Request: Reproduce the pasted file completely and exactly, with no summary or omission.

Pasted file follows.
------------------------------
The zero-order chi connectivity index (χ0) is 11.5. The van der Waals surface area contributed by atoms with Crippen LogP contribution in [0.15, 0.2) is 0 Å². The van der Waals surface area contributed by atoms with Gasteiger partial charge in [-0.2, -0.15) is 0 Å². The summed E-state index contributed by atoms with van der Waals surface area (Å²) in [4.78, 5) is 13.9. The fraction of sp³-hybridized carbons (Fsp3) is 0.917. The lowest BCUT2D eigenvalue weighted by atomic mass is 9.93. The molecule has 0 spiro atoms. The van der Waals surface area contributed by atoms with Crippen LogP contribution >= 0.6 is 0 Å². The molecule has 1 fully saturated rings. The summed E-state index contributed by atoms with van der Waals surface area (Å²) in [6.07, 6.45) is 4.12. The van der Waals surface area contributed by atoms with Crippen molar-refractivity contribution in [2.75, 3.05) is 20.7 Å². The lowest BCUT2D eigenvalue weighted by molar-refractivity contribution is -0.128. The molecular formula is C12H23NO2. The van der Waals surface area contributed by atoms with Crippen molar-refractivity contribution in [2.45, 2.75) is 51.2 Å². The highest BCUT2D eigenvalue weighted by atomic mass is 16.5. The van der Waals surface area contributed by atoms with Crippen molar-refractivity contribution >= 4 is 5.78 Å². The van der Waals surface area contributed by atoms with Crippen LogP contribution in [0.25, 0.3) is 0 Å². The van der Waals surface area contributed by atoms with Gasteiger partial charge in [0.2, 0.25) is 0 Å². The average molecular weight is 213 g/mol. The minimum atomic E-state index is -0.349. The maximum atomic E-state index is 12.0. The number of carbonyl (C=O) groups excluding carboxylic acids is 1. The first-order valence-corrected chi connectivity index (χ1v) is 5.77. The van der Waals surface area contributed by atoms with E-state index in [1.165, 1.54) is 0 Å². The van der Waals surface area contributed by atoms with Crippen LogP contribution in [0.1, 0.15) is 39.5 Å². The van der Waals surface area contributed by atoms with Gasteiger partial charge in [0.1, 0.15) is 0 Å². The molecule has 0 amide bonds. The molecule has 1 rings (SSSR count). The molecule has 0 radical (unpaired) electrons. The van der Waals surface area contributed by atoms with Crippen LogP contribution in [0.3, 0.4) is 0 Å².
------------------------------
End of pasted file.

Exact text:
The zero-order chi connectivity index (χ0) is 11.5. The van der Waals surface area contributed by atoms with Crippen LogP contribution in [0.15, 0.2) is 0 Å². The van der Waals surface area contributed by atoms with Gasteiger partial charge in [-0.2, -0.15) is 0 Å². The summed E-state index contributed by atoms with van der Waals surface area (Å²) in [4.78, 5) is 13.9. The fraction of sp³-hybridized carbons (Fsp3) is 0.917. The lowest BCUT2D eigenvalue weighted by atomic mass is 9.93. The molecule has 0 spiro atoms. The van der Waals surface area contributed by atoms with Crippen LogP contribution >= 0.6 is 0 Å². The molecule has 1 fully saturated rings. The summed E-state index contributed by atoms with van der Waals surface area (Å²) in [6.07, 6.45) is 4.12. The van der Waals surface area contributed by atoms with Crippen molar-refractivity contribution in [2.75, 3.05) is 20.7 Å². The lowest BCUT2D eigenvalue weighted by molar-refractivity contribution is -0.128. The molecular formula is C12H23NO2. The van der Waals surface area contributed by atoms with Crippen molar-refractivity contribution in [2.45, 2.75) is 51.2 Å². The highest BCUT2D eigenvalue weighted by atomic mass is 16.5. The van der Waals surface area contributed by atoms with Crippen molar-refractivity contribution >= 4 is 5.78 Å². The van der Waals surface area contributed by atoms with Crippen LogP contribution in [0.25, 0.3) is 0 Å². The van der Waals surface area contributed by atoms with Gasteiger partial charge in [0.2, 0.25) is 0 Å². The average molecular weight is 213 g/mol. The minimum atomic E-state index is -0.349. The maximum atomic E-state index is 12.0. The number of carbonyl (C=O) groups excluding carboxylic acids is 1. The first-order valence-corrected chi connectivity index (χ1v) is 5.77. The van der Waals surface area contributed by atoms with E-state index in [1.165, 1.54) is 0 Å². The van der Waals surface area contributed by atoms with Crippen LogP contribution in [0.1, 0.15) is 39.5 Å². The van der Waals surface area contributed by atoms with Gasteiger partial charge in [0.1, 0.15) is 0 Å². The molecule has 0 amide bonds. The molecule has 1 rings (SSSR count). The molecule has 0 radical (unpaired) electrons. The van der Waals surface area contributed by atoms with Crippen LogP contribution in [0.3, 0.4) is 0 Å².